How Can I Use a HELOC This Spring?
Your home can offer you not only a treasured family haven, but tremendous financial flexibility. A home equity line of credit (HELOC) allows you to draw from your home’s hidden value, and once established, you can draw from it as often as you wish, for whatever purpose and at a moment’s notice. You might decide to take a dream spring vacation or pay off some high-interest credit card bills – knowing you’ll pay interest only on the amount of your total credit line you withdraw.
But most people, in fact about half of single-family homeowners that obtain a HELOC, use the loan proceeds to make additions, improvements or repairs to their property, according to the U.S. Census Bureau. That’s probably the best use of such credit, and one that can offer tax benefits, too.
What are the most valuable home improvements?
In research conducted by Remodeling magazine, the average cost for 35 popular remodeling projects were compared with the value retained at resale in 101 U.S. cities. The home improvement that gained the most resale value over the past year was a back-up power generator, estimated to cost nearly $12,000 but recouping more than 67% of its cost. No doubt, our Polar Vortex winter had a hand in its popularity.
But the most valued home improvement is one of the most inexpensive: the replacement of an entry door. Estimated to cost just over $1,100, it retains more than 96% of its cost upon a home’s resale. Other high-return on investment improvements include:
- A wooden deck addition (recouping 87% of its cost)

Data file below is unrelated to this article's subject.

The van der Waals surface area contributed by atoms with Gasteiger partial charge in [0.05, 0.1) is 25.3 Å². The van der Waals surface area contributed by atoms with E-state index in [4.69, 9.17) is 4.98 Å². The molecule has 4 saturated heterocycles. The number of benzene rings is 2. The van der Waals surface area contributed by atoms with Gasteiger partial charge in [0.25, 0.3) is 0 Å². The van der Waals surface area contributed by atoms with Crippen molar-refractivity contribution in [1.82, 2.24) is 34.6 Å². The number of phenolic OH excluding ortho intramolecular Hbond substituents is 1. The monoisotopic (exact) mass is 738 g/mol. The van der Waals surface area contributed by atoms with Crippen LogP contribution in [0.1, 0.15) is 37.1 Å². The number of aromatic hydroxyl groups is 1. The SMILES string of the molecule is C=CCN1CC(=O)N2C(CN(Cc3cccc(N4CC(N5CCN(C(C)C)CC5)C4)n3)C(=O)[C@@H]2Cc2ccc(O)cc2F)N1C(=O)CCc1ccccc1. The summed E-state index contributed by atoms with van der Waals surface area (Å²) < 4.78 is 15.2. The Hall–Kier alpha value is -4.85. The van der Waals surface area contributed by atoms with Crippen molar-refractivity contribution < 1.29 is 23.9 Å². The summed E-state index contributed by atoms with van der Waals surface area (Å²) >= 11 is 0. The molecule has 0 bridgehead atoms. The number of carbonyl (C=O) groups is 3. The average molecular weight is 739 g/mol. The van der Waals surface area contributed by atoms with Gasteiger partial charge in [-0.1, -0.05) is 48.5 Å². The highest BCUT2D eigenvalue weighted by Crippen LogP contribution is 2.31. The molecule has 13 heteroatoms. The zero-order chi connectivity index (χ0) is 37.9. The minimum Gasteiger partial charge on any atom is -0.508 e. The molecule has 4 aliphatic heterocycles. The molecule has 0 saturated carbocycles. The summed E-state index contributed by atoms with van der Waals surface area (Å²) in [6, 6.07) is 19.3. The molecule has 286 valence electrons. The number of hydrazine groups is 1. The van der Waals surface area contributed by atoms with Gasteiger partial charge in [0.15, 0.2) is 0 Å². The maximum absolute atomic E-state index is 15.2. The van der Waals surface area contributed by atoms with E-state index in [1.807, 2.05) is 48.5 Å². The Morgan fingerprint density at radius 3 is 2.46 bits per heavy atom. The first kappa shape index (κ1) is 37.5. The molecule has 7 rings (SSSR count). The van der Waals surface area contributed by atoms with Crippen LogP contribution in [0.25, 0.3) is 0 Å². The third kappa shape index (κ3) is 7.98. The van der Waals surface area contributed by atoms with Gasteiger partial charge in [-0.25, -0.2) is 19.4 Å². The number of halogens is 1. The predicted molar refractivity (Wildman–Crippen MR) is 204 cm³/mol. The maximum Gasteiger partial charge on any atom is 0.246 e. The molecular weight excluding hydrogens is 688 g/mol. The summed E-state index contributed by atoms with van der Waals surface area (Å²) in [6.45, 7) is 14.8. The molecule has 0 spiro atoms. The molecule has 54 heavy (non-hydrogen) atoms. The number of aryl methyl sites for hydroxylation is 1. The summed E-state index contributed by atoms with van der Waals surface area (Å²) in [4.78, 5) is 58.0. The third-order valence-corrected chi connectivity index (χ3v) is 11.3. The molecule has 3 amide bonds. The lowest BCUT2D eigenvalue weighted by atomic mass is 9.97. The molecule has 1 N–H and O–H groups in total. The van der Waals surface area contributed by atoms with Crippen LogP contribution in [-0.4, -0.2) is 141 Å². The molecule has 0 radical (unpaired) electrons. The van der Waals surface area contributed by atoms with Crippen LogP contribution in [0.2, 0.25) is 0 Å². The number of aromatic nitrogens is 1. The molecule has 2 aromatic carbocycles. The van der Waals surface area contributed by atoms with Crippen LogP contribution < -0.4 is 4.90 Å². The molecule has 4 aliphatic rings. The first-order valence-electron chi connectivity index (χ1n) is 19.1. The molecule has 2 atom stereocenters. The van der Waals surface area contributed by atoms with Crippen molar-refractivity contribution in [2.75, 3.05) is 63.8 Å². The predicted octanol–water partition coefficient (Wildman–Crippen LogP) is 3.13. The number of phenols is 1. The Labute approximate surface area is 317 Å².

- An attic bedroom (84%)
- A garage door replacement (84%)
- A minor kitchen remodel – defined as the addition of new appliances and countertops, and a facelift for existing cabinets, estimated to cost about $18,000 (83%)
- Window replacements (79%)
Other reasons homeowners get HELOCs
The Census information revealed many other reasons why homeowners get HELOCs, in addition to home improvements and repairs:
- Debt consolidation
- To purchase a vehicle
- To pay for education or medical expenses
- For investments
- To buy other real estate
Of course, there are no limitations as to how you use the proceeds, but when considering a HELOC, it’s important to remember that your home is being used as collateral for the loan. If you fail to repay, you could lose your home. That’s why it’s best to use HELOC funds for important matters – not day-to-day expenses.
How much equity can you tap?
In order to determine how much equity you have in your home that may be available in a HELOC, you’ll need to do just a bit of math. First, determine your home’s “State Equalized Value” (SEV). That is the amount municipalities use to calculate the taxes to be collected on your home. It is typically about half of your home’s estimated market value. So, double the amount – then multiply that by 80%. Subtract that from the balance of your first mortgage.
Let’s assume you owe $110,000 on your mortgage; here’s an example:
SEV = $100,000
$100,000 X 2 = $200,000
$200,000 X .80 = $160,000
Balance on mortgage = $110,000
$160,000 – $110,000 = $50,000
In our example, you would potentially have $50,000 in equity available for a home equity line of credit. That’s a substantial sum for springtime’s new beginnings. However, when determining your actual line of credit, the lender will consider your overall financial obligations, credit history and ability to repay the loan.
While HELOCs aren’t seasonal, with favorable weather and your new-found financial resources, it is an ideal time to tap a HELOC for home improvements.
Hal Bundrick, NerdWallet